From Mac to Windows: working with WSL2
So I decided to completely reinstall my old Surface Pro 4 and thought to myself: why not give WSL2 - short for Windows Subsystem for Linux - a try and see how good this runs.
To quote the Microsoft WSL page:
The Windows Subsystem for Linux lets developers run a GNU/Linux environment -- including most command-line tools, utilities, and applications -- directly on Windows, unmodified, without the overhead of a traditional virtual machine or dual-boot setup.
I've heard about WSL in the past, but never really payed much attention to it since I was always working on a MacBook, which is Unix based.
But since I made to switch to working on a Windows machine I have experienced some minor disadvantages that didn't come with my MacBook.
- Some NPM packages don't play well on Windows
- Certain tooling needs patching to make it work on Windows
- Performance is slower: live reloading, build times, ...
My use case was fairly simple: get Node.js and thus npm installed, clone something using GitHub, open it in VSCode and run it.
The reason I went for WSL2 is because I can have all the benefits from a managed VM and full Linux kernel and I don't need access to the shared file system.
I simply followed the quickstart guide on the Microsoft website and performed the following manual installation steps.
Step 1 - Enable the Windows Subsystem for Linux: run this command as admin in Powershell.
dism.exe /online /enable-feature /featurename:Microsoft-Windows-Subsystem-Linux /all /norestart
Step 2 - Check requirements for running WSL 2: since I'm on a x64 system my OS Version needs to be 1903 or higher, with Build 18362 or higher. This one checked out and I performed a system update before moving to Step 3.
Step 3 - Enable Virtual Machine feature: enable the Virtual Machine Platform feature as admin in Powershell and restart your system.
dism.exe /online /enable-feature /featurename:VirtualMachinePlatform /all /norestart
Step 4 - Download the Linux kernel update package: install and allow settings.
Step 5 - Set WSL 2 as your default version: another admin Powershell script to run.
wsl --set-default-version 2
Step 6 - Install your Linux distribution of choice
I went with Ubuntu and specifically 20.04 LTS. Why Ubuntu you might think? I have been close friends with Ubuntu in a previous life.
Searched for Ubuntu in the Microsoft Store, pressed the download button and eagerly waited.
After installing the Linux distro will ask for a username and password and after that you're ready to go.
One nifty thing I found out is that opening a folder from WSL is done with
explorer.exe <path-to-folder-or-file> instead of doing
open <path-to-folder-or-file> as I was used to on Mac.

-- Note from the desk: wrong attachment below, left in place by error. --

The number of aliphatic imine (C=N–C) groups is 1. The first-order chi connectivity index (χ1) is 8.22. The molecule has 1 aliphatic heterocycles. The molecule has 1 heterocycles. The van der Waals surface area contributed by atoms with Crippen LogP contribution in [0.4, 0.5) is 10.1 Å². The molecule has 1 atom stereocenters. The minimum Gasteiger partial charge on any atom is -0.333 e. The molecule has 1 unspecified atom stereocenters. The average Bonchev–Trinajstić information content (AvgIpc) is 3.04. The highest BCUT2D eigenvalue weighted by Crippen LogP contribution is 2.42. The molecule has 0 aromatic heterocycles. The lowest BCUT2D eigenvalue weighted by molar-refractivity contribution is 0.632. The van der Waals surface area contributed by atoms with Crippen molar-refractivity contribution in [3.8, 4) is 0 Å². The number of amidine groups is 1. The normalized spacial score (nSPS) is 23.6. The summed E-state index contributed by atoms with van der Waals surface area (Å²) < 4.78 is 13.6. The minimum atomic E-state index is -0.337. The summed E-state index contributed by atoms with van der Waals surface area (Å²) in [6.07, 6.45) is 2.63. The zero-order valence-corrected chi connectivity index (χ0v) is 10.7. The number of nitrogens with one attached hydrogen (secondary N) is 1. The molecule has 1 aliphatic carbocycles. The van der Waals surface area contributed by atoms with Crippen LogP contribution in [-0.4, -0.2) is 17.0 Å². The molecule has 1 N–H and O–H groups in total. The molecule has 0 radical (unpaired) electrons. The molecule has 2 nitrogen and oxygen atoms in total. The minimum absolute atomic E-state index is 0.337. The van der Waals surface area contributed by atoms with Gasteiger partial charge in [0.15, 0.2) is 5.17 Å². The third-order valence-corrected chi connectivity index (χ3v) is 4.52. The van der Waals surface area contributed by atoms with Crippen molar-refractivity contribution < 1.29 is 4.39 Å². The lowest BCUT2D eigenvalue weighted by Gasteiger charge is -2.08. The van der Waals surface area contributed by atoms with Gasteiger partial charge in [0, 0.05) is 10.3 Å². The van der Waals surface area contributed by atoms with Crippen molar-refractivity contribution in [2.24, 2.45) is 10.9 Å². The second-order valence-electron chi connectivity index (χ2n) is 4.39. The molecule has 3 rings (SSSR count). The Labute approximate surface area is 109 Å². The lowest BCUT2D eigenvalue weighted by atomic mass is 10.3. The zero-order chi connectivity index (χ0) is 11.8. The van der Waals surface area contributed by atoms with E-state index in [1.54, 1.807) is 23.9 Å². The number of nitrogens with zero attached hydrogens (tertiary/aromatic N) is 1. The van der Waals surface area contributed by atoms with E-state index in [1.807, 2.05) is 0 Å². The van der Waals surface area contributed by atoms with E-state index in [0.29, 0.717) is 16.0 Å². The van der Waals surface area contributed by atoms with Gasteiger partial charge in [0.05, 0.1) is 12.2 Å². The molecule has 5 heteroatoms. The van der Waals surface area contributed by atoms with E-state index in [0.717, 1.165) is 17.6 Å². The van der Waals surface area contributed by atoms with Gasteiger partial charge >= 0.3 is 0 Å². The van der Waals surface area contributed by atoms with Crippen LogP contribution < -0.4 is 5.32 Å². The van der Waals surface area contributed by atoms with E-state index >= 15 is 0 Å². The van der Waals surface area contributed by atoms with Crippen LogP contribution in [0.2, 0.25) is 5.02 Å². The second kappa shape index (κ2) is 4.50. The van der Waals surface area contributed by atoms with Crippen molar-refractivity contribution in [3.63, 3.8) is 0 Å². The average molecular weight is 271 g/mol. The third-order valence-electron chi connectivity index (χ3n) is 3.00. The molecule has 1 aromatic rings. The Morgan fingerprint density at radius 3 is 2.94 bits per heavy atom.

Installing Git on the VM
I followed the steps provided in the WSL Git tutorial, but I only performed the following sections.
- Installing Git
- Git config file setup
I then went to GitHub to add a new SSH key: https://github.com/settings/keys after I created a new SSH key on the VM by following the docs on GitHub.
Once this was set up I was able to clone this blog to my machine.
Since I don't have Node.js and NPM installed yet I can't install the dependencies and run the blog, so it's time to fix this.
Installing Node.js on the VM
To install Node.js I have 2 options. I install it via the distributions that are available from NodeSource, or use nvm - Node Version Manager - so I can manage multiple versions of Node.js.
I went with nvm and installed the latest version of Node.js.
$ curl -o- https://raw.githubusercontent.com/nvm-sh/nvm/v0.34.0/install.sh | bash
$ source ~/.bashrc
$ nvm --version
$ nvm install node
Once I had this installed, I was able to install the dependencies and run my blog.
Using VSCode to access and use the VM
There's also a tutorial on this topic but it boils down to installing VSCode and the Remote WSL Extension. I'll not go deeper into the installation but once installed you can open a project either from:
The WSL command line
By typing in
code ., which will open the folder you are currently in. Or typing
By typing in
CTRL+SHIFT+P, typing Remote-WSL and choosing one of the many options.
Installing WSL2 and getting a project working with Git, NPM and VSCode is really a walk in the park. The documentation on the Microsoft website is top notch and contains everything you need to know.
As for the concerns I mentioned at the start of the article, I already noticed a decrease in time when installing dependencies and serving this blog. Really looking forward to do some more real life testing.
From a person coming from Mac, I think this certainly is a step in the right direction to make web development on Windows a fluent experience.